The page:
That's just a benefit across the board. There are business benefits to that, where you don't need to send someone down to go speak to people because if you've got a producer who already knows everybody related to that story, they already have that knowledge, they already have that contact.

There are also plenty of ethical reasons, and it benefits the coverage as a whole. Public service broadcasters have a responsibility to give audiences what they need, fairly and accurately, and the only way to do that is to have people who can speak with experience of those issues, certainly around the issues impacting trans people, but LGBTQ+ issues more widely.


Do you have any advice to early career journalists? Maybe something you wish you'd been told but weren't?

Don't be put off by what you think this industry is. I was lucky in that I was quite academic and enjoyed school and the academic route into things. But that doesn't work for everyone and there's absolutely nothing wrong with that. Our team is very reflective of that. 

We've got people with degrees, without degrees, apprenticeships, people who went straight in, and we're all doing the same job. There's huge value in having a newsroom that is like that.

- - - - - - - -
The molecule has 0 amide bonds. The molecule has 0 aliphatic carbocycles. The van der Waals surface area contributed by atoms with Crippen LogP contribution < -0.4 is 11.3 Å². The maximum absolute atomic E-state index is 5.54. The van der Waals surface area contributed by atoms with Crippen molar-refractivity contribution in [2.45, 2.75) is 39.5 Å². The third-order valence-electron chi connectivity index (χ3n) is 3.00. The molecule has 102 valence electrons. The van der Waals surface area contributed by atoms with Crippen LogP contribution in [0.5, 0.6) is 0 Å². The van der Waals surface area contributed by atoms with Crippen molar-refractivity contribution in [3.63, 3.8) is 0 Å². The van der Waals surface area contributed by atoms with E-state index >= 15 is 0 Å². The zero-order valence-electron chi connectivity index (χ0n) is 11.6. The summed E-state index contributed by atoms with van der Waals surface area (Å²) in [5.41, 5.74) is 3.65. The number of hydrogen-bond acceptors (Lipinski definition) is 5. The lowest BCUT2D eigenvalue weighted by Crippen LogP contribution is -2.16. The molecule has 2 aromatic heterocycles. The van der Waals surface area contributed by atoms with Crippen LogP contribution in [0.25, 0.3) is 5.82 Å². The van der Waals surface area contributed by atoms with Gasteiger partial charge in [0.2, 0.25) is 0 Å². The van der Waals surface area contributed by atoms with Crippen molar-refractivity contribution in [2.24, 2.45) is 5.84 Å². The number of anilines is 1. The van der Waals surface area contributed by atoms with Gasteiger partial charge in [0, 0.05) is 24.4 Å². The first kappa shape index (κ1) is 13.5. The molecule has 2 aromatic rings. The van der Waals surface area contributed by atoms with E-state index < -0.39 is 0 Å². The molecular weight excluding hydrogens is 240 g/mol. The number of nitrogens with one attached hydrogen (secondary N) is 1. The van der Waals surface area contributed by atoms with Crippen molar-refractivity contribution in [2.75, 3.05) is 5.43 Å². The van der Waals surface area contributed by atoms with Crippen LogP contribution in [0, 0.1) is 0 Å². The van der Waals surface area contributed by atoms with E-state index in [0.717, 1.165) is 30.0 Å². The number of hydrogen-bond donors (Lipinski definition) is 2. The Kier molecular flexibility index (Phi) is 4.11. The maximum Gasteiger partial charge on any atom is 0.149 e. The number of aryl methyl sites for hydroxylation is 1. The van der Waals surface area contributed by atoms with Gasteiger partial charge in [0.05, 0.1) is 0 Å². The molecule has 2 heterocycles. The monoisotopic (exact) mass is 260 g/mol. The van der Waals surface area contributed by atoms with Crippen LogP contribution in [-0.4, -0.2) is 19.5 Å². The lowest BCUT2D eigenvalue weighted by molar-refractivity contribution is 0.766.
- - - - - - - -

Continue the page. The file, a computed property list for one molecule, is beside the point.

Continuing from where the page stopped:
I'd say, if you're a young journalist thinking, ‘I've not got this, I've not got that’, then reach out to careers advisors - or drop someone a message on Twitter or on Instagram. All of our Instagram pages are open - get advice for what you could do next.

Look out for the schemes and the entry level schemes and just go for it, throw yourself out there. Don't let ‘I've not got this degree or this qualification’ hold you back because if you've got an eye for a story, if you've got an interesting perspective on the world, then you're really, really valuable to newsrooms, and the rest can come afterwards. You can be taught anything at that point.


Finally, what motivates you in this career? What keeps you going?

With my social media journalism hat on specifically, particularly now, I’m motivated by that sense of duty to deliver fair, accurate, responsible reporting from a personal perspective, especially around LGBT+ issues. 

More widely, it is just the Wild West on all of these platforms. It's a real motivator to know that we're still a growing source of reliable, accurate news for people. Especially as we go into an election, into this age of AI and misinformation and disinformation, that's only ever going to get more and more important. Having had positive feedback from younger people, that’s really heartening. You think, alright, among all of that stuff that's out there, you saw ITV News with all its checks and balances.

About Natalie Beale

Natalie is a Senior Editor for Cision, based in London. In addition to interviewing journalists and media industry experts, she manages the US and UK Media Moves newsletters, which showcase the latest journalist news and moves.